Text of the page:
The Monk’s nephew to appear on Winning Streak
A NEPHEW of former crime boss Gerry ‘The Monk’ Hutch is in line for a windfall as he is due to appear on this week’s Winning Streak.
Edward Hutch (39) has 189 convictions for a range of offences, including theft and motoring offences.
The well-known petty criminal is set to join hosts Marty Whelan and Sinead Kennedy on Saturday night for the RTE One show after sending in his three stars.
“It seems he is planning to go on himself,” a source told the Herald.
“It will be really surreal for viewers, because this guy could come out with anything.”
However, as is the case with all contestants, Hutch could nominate another person to stand in his place.
Sources at Montrose indicated that the situation had been developing all week once bosses became aware of who had been picked out.
Winning Streak is returning to our screens this weekend with some changes – and Hutch is lined up to be one of the contestants on the show.
He will have a one-in-five chance of spinning the wheel – which could see him have a chance at bringing home €500,000.
There will also be holidays and cars up for grabs on the night, though Hutch was handed a 10-year driving ban in 2009.
It is expected that members of his family will also be in the audience on the night to cheer him on.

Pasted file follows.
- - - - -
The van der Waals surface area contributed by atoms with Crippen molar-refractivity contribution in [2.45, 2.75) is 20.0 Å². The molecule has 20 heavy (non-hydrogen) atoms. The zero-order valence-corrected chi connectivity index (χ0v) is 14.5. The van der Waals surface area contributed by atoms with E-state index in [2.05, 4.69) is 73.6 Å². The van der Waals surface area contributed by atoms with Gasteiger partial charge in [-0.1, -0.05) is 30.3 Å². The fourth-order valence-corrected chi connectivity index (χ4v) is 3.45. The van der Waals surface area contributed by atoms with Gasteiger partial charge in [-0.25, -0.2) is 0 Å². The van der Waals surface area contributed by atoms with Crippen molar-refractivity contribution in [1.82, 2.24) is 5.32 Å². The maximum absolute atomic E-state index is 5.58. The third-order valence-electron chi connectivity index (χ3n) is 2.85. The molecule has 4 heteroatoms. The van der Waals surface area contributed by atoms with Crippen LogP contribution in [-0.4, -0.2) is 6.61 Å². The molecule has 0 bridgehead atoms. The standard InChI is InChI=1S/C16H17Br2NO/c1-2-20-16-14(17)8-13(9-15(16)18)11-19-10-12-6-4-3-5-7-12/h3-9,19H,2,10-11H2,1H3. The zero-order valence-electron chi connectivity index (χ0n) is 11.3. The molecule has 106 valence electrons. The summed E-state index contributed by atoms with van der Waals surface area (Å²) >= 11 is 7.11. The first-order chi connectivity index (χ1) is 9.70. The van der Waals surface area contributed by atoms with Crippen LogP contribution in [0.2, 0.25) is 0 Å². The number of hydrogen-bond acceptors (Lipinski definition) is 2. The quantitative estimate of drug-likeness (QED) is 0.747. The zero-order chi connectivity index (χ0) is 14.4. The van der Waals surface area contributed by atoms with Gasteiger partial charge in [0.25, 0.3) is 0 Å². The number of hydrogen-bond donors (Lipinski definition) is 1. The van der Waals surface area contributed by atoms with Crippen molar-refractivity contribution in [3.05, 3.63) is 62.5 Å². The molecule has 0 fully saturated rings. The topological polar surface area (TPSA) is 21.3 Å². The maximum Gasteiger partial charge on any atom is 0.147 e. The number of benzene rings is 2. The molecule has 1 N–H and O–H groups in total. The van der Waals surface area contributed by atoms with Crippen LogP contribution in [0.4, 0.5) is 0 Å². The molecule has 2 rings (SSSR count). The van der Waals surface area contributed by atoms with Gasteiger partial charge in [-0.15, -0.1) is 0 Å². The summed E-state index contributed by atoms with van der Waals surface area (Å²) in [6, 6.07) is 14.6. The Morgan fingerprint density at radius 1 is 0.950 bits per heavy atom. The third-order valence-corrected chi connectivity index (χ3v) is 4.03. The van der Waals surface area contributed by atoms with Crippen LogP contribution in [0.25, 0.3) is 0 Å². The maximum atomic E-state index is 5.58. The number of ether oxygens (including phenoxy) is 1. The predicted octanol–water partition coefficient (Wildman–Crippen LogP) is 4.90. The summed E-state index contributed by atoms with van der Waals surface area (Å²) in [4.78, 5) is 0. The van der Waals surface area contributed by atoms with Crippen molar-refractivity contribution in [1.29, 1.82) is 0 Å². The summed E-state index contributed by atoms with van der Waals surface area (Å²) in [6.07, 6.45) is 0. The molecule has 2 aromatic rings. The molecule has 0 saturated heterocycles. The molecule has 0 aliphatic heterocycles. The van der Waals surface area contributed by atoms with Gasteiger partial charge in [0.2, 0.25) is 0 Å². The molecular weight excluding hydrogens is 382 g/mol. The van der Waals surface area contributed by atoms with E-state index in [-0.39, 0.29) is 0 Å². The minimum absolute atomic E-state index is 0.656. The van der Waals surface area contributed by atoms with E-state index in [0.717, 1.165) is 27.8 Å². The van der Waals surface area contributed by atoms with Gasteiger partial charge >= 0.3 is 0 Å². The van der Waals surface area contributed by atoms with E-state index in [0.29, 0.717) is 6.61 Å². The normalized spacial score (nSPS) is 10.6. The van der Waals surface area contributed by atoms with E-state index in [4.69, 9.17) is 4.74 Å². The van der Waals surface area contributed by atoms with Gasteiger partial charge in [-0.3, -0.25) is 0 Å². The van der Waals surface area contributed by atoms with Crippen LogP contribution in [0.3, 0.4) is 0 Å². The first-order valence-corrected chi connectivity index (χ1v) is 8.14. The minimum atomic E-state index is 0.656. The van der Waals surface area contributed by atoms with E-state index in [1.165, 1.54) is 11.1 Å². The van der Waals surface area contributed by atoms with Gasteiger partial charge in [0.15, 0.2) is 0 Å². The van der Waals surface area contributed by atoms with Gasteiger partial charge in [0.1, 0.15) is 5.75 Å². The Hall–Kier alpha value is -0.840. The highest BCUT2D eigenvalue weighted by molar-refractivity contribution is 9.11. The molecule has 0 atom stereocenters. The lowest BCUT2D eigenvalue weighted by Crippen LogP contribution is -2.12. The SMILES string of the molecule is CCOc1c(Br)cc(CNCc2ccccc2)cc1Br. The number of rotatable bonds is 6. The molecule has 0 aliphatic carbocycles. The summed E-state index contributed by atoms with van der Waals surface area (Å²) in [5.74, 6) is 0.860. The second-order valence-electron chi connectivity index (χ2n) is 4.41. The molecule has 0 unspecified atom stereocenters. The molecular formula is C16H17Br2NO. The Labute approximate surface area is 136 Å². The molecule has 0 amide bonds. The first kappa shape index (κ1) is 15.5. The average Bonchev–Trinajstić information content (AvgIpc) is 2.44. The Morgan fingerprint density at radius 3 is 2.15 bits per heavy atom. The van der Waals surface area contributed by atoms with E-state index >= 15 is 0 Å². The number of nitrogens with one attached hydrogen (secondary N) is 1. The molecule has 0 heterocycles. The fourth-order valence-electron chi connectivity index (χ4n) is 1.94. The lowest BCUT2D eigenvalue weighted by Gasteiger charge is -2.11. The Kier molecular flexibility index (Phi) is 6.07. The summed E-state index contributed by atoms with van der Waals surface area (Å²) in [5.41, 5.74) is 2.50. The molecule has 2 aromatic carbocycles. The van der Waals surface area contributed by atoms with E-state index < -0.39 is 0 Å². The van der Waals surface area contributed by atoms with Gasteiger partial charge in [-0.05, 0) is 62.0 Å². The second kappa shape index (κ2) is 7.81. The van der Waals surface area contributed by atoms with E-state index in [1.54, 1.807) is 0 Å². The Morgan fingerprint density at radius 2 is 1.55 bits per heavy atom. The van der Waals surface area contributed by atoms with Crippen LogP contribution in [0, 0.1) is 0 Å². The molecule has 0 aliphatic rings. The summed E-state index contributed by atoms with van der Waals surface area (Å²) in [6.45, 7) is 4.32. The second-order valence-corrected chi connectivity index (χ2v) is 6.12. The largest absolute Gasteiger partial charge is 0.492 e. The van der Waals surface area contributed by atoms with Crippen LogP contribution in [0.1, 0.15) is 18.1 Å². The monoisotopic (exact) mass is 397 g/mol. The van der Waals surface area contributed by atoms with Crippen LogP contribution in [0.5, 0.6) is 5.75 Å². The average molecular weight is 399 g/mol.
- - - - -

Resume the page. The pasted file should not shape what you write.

In January of this year a judge found him not guilty by reason of insanity for assaulting a prison officer in 2012 while he was serving time in Mountjoy.
Hutch told doctors he believed his uncle Gerry ‘The Monk’ Hutch had “put a sex change into him” by paying prison authorities to spike his methadone, food and water.
Dublin District Court also heard that Hutch believed his private parts were shrinking and that he had “breasts like a woman”. A consultant psychiatrist said that the north inner city criminal was paranoid and living in fear of his uncle.
He believed there was a camera in his cell and that prison officers could hear everything that he did.
A spokeswoman for RTE said that they could not comment on individual players.
Meanwhile, the National Lotto said that players were picked at random and could appoint someone to play on their behalf. The show is the longest-running gameshow in Europe.